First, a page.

How to build your vocabulary in 5 steps

You’re an intermediate.  So now what? 

Have you heard of the plateau that happens in learning a language? It’s the zone of intermediates. You can understand and be understood. Can follow basic directions and give them.  And with over dependency on online translators, you just may remain in the “Intermediate Valley” forever. You know enough to get by and it works. 
 
And that’s the problem.  You start to feel comfortable.  You stop trying to push your limits. You’re no longer feeling put on the spot.  And you may know how to avoid situations that no longer require you to step out of your comfort zone.  

So how do we keep pushing ourselves? 

New goals can work like magic. And especially those that have more at stake.  The two that come to mind?  1) a better job 2) attending university.  Both require higher level writing skills.  And to write better, we’ve just got to read more.  One doesn’t come without the other. 
 
I would like to share with you my 5-step learning cycle I use with my students to increase their vocabulary one topic at a time.   (FYI – I am using this for myself to improve my German.)
 

 1) Choose reading material that you’re interested in learning about. 

Pick an article where you will be slightly challenged.  For example: with 10-20 unknown words to learn

      2) Create a vocabulary list based on the text. Save it where it works!

Looking up new words and writing them down is time consuming.  But it is a crucial step.  Writing them on flashcards or even better yet adding them to an online app like Quizlet, will turn learning new words into a game.  And later, this is going to come in handy!

      3) Read through the text again to ensure you can summarize it yourself

Often words have several meanings.  It is important to read through the text again to make sure you’ve chosen the right definition that fits its context.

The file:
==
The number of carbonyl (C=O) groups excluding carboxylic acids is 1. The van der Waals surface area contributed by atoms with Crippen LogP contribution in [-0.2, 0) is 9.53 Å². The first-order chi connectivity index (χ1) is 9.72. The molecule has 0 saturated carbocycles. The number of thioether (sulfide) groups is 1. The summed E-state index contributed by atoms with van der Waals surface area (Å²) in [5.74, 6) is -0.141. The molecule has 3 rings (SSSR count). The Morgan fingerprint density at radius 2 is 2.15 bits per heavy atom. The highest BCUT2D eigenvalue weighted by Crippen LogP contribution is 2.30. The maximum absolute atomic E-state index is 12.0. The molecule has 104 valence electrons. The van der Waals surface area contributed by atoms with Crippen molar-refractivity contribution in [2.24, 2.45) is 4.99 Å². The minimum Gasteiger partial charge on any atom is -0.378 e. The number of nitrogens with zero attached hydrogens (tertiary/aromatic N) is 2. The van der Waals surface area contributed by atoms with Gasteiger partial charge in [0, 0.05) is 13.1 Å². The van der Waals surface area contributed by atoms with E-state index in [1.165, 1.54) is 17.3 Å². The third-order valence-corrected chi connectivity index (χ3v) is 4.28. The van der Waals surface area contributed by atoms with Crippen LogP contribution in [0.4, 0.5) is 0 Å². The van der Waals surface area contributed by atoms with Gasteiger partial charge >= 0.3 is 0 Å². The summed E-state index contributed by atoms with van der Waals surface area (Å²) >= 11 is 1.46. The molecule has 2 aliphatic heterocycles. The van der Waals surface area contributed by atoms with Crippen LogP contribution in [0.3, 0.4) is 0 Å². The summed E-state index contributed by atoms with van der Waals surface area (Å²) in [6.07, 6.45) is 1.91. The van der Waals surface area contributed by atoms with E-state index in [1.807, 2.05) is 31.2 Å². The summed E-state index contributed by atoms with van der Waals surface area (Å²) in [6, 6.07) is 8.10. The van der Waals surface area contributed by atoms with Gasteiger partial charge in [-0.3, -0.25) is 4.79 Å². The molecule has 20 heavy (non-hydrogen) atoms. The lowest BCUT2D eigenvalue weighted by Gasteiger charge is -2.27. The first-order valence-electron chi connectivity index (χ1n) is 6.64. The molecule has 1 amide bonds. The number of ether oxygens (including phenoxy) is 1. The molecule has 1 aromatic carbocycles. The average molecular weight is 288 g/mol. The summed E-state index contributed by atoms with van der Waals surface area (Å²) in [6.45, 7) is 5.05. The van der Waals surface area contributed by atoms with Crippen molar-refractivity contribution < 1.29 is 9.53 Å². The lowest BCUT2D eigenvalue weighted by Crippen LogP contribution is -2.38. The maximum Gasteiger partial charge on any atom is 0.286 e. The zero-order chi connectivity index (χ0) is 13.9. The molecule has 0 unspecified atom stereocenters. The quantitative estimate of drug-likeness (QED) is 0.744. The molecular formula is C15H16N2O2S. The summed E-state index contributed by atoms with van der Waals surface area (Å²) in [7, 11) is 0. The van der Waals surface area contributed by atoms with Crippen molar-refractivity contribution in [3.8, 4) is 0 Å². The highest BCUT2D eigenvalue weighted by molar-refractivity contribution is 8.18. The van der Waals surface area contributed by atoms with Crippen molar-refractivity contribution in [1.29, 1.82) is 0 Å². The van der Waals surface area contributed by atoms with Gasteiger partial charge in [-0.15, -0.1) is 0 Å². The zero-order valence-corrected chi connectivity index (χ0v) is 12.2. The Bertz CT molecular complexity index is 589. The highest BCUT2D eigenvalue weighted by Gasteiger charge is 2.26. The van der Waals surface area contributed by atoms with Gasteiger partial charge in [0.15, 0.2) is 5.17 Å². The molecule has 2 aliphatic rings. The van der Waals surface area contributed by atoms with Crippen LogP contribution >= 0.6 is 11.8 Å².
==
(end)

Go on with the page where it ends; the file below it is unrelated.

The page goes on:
Be sure to make any necessary corrections to your wordlist before you start memorizing them.  Write down a summary of the text.  It’ll do wonders for your confidence!

For those at a pre-fluency level learning English (B1 or lower) – feel free to do this in your own language.  For those at a B2 level, you should be able to learn new English words through definitions in English. 

In our blog posts, we create links to a bilingual dictionary such as linguee to help you comprehend the text.

     4) Play memory games repeatedly to help you learn new words 

Now that you are sure you have the write definitions for the words – start memorizing.  Quizlet will mix them up for you, keep track of which words you still need to focus on and create fun games and quizzes. When you can recall them to Quizlet’s satisfaction, you are doing well!

      5) Find another article in English about the same subject and summarize!

To reinforce your learning, it is important you see the same words again in context.  The best way to do this is to choose an article with the same subject.  Google is great for that.  Identify which words from your list have reappeared.

Can you understand the text without looking up the words?  If not – go look them up again.  And if you can understand the text without that step – then bravo! 

You’re ready to write a summary about this article using the words you’ve been studying to help you.

The Boston School would be happy to help you with this 5th and final step. It’s where a teacher’s feedback can really come in handy.

We are currently in the process of creating interactive mini-lessons connected to our blogs. Would you like to know when we will be ready to launch?  If so, please be sure to sign up for our newsletter to stay informed. 

 

 

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